1. Peru is fairly optimistic
A new President for Peru was elected in July 2016 and it seemed that everything might (finally) be possible! In September 61% of the population thought that things in the country were heading in the right direction; three months later, this score fell to 50%. But it’s not so bad! The world average indicates that 63% of respondents believe their country is on the wrong track.
2. Peru is trying to review the informal areas of its economy
Almost 70% of the working population form part of this “informal economy”. In the short term there are some issues that could be addressed through incentives to form registered legal businesses that could create more jobs for low-skilled workers with a low impact on the public budget.
3. Peru is a pyramid but Lima is a rhombus
The traditional middle classes (SEL AB) make up 14% and the emerging middle class (SEL C) 25%, while the “general” public (SEL DE) make up 61%. It is only among the ABC levels that formal employment predominates and employment rights are respected. But things are changing, as can be observed in Lima.
4. Peru wants to be happy
70% of Peruvians claimed that they felt happy most of the time, amongst which the people of Lima and from the Eastern regions of the country stood out. We Peruvians are happy if we are in good health, if things are going well at work, in love and friendship, if the family is doing well and there is peace, emotional stability and if we are satisfied with our income.
5. Peru is one of the most attractive destinations for LATAM
The results of a survey carried out by Ipsos Peru among Latin American opinion leaders placed Peru in first place for gastronomy at 69% and in second place for historical attractions at 72%. However, we are not so well known for our cultural activity, music and natural attractions.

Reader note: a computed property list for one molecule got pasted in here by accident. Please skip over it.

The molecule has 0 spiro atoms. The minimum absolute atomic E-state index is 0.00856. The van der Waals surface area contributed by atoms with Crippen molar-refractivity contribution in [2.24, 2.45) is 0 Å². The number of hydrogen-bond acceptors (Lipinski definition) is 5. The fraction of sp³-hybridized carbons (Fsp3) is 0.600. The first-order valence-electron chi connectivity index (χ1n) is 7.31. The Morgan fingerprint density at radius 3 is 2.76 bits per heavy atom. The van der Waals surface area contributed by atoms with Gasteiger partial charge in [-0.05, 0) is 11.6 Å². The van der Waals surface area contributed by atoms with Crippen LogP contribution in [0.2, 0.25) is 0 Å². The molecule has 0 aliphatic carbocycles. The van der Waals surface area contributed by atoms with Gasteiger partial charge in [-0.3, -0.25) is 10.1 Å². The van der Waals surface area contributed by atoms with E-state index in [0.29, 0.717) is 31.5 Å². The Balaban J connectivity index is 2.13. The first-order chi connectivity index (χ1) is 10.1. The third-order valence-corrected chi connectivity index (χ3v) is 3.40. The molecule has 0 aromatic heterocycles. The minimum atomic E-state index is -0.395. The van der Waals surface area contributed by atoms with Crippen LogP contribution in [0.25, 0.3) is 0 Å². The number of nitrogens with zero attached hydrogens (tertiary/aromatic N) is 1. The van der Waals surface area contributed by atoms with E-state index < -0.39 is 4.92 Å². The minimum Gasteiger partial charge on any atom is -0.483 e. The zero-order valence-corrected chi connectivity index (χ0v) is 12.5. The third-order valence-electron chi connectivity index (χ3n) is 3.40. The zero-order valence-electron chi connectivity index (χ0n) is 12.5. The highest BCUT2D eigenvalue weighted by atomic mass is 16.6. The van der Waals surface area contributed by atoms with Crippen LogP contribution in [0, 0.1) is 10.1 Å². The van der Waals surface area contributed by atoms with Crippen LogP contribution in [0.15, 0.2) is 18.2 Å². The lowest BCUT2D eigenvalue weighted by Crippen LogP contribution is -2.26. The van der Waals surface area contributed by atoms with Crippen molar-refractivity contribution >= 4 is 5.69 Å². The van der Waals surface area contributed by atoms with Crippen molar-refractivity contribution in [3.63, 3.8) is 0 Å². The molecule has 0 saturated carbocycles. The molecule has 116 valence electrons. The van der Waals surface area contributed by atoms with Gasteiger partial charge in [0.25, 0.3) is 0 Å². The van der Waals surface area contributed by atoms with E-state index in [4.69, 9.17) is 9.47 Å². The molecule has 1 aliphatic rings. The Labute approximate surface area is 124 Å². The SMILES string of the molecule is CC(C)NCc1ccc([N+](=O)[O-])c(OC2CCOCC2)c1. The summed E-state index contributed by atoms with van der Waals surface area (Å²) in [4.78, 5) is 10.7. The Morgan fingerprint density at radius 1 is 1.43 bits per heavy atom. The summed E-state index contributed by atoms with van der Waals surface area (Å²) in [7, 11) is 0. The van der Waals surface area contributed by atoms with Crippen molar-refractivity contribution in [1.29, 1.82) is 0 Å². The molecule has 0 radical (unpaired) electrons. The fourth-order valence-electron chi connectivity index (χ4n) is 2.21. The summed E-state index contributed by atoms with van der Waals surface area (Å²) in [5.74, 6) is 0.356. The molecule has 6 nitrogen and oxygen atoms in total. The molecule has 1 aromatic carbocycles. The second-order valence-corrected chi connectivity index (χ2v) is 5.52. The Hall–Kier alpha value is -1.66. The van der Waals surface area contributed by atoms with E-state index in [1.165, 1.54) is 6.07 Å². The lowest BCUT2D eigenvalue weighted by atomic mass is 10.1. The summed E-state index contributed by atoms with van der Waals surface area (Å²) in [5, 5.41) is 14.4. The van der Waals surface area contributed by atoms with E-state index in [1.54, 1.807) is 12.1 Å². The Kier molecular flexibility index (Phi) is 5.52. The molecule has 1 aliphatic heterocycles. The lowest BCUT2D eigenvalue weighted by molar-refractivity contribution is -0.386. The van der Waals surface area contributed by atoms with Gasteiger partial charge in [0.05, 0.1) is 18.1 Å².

6. Peru is young
The “millennials” generation (20-35 years old) make up 25% of the population: this is a generation that is favoured by brands for being economically active. As consumers, they follow the modern trends and therefore need to be surprised by innovations but they also wish to have emotional connections through positive and comforting experiences in their lives.
7. Peru likes it simple
Simplicity is one of the principal global tendencies in modern marketing. 69% of consumers are more willing to recommend a brand that offers simpler experiences and communications; 63% of consumers are more willing to pay more for simpler experiences.
8. Peru is changing its attitude to women
Women belong to the new emerging middle class, young mothers see themselves as and project themselves to be entrepreneurs, capable of providing a stable future for their families, especially their children. They are more and more interested in maintaining the space in their lives to enjoy time with their partners and other women to be able to relax, have fun and let off steam.
9. Peru is following the ‘greener food’ trend
First place is taken by aspects related to nature and being natural; second place, the limited amount or absence of sugar in products; third place, products that have limited or no artificial ingredients. Although these trends are still relatively new in Peru, there are segments of the population that go beyond only the higher social economic levels, where more concern for and interest in these matters can be observed.
10. Peru is an acronym for the strategy of a successful brand
P is for product: apt for the Peruvian palate.
E is for empathy: a brand that connects to my interests and values.
R is for relevance: the need to make the true needs of Peruvians heard.
U is for Uniqueness: it is critical to be able to stand out in the moment of truth.
[Webinar recording] Sharpening physician insights: Integrating patient record auditing for increased accuracy and specificity
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[EVENT] 2019 Corporate Reputation Salon in San Francisco
September 26 - Each year, the Ipsos Global Corporate Reputation practice conducts interviews with over 150 leading communications and reputation executives globally to understand the trends, issues and concerns facing today’s reputation practitioners.